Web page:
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Topic: Non-animal yarn help  (Read 18483 times)
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« Reply #10 on: April 19, 2004 03:08:54 PM »

hey -- i'm vegan too! yay us
i usually stick to cotton yarns -- depending on where you are, you can often get locally produced varieties -- but the commercial ones are great
i often like cotton blended with a bit of something else for stretch, but if you find a 100% cotton yarn that you love and want to use for a project you know should be stretchier than it will knit up as, you can substitute seed stitch for garter -- it will take a bit more yarn, but feel yummy
when substituting a yarn, i often look at a skein of what is suggested and try to find a cotton or cotton blend that mimics how tight the reccomended yarn is spun (besides mimicing weight and thickness) -- this is especially important for socks which require tightly spun yarn
i haven't tried the new bamboo yarns, but would like to hear from anyone who has, since bamboo is so very sustainable and strong

The suspense is terrible, i hope it lasts.
« Reply #11 on: April 19, 2004 04:02:28 PM »

I totally agree about synthetic fabics and I do try to avoid them. I started this thread with the hope that you guys and gals could offer some great alternatives to the yarns that I currently rely on.

To clarify my philosophy, I try to avoid all products that exploit animals. I do realize that wool can be aquired humanely, but after some extensive reading on the Australian wool industry I can't buy wool in good conscience (if you want more information please visit www.woolisbaad.com). I might however buy recycled wool or unravel old sweaters.

Thank you to everyone who contributed to this thread and please keep the ideas coming. *robyn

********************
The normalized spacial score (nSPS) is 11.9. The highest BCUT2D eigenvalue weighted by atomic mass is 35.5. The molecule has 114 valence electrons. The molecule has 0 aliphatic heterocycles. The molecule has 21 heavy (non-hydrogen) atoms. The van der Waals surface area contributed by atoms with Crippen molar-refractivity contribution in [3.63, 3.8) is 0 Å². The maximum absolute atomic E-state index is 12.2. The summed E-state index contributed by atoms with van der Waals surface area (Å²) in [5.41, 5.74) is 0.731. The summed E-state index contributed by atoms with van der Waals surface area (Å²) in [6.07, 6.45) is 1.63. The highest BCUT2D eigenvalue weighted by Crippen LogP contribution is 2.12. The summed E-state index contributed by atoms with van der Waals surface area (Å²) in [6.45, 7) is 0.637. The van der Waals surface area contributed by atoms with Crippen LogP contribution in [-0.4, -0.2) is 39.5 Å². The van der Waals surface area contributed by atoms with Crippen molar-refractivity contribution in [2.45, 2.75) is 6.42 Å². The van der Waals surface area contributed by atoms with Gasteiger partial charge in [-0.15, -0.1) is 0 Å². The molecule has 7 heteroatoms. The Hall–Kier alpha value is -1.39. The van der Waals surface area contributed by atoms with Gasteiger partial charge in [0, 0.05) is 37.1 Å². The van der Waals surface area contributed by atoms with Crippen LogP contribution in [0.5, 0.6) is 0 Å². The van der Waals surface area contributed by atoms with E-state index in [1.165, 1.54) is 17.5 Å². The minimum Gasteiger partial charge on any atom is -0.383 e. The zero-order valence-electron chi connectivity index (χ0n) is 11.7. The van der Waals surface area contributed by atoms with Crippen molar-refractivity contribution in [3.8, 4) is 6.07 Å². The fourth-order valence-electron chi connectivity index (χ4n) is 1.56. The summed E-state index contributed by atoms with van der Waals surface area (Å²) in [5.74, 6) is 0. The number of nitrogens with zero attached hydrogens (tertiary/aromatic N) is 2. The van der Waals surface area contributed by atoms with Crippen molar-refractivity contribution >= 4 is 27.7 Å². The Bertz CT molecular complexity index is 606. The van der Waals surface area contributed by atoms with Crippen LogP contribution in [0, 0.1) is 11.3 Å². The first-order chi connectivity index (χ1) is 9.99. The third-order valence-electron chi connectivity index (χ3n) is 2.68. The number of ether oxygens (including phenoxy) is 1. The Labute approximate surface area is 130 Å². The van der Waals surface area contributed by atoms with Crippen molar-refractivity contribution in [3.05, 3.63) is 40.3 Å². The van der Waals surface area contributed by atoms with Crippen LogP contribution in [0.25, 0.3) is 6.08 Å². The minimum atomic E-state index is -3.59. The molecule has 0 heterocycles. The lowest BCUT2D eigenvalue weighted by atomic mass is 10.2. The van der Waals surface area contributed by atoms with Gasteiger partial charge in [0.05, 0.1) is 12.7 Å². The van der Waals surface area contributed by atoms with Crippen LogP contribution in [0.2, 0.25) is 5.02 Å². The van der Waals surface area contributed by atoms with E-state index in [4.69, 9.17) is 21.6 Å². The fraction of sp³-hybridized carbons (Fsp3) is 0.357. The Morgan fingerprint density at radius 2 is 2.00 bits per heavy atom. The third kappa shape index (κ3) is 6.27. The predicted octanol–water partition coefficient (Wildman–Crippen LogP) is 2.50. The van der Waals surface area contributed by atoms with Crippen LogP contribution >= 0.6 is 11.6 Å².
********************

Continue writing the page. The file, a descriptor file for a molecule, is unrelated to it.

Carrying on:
« Reply #12 on: April 19, 2004 05:17:15 PM »

I'm also looking for the cotton that grows with the color already genetically created-anyone seen that stuff yet? It supposedly has hit the market but I don't know any brand names, etc.

it's called fox cotton or something like that, after the lady who developed it. there is more info at http://www.foxfibre.com/fox_fibre.htm.
« Reply #13 on: May 06, 2004 12:40:06 PM »

in addition to the cotton and the rayon and acrylic and whatnot i just read about this newish fiber called "soysilk" made from the byproducts of tofu production, or so i hear.

corri loves you!
« Reply #14 on: May 06, 2004 04:38:00 PM »

I second the bamboo yarn. It feels wonderful, but is on the pricy side. Then there is yarn being made of soy & corn proteins. Check out http://www.soysilk.com/YARN.html for more info on all three types. You can also buy the soy "roving" from some sources and spin your own yarn. Ebay sometimes has listings.

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« Reply #15 on: May 06, 2004 04:44:34 PM »

Not a vegan or veggie here but if you think about it
Healthy sheep well cared for sheep =finer quality wool,i know you are a vegan but if you buy from small quality farms you can purchase wool that does not harm the animal,i have worked with sheep as well as other animals and if you have ever sheared or seen a sheep sheared they are extremely happy,and no offenese to anyone here but i have found that peta tends to blow things out of proportion i agree with thier causes but not thier action, you might want to consider buying yarn from places like morehouse merino and joslyns fiber farm if you do not feel comferable with other brands i know that cascade buys thier fleece from many humane sources as does peace fleece if you think about it wool shearing does not harm the sheep as silk and possum are harmed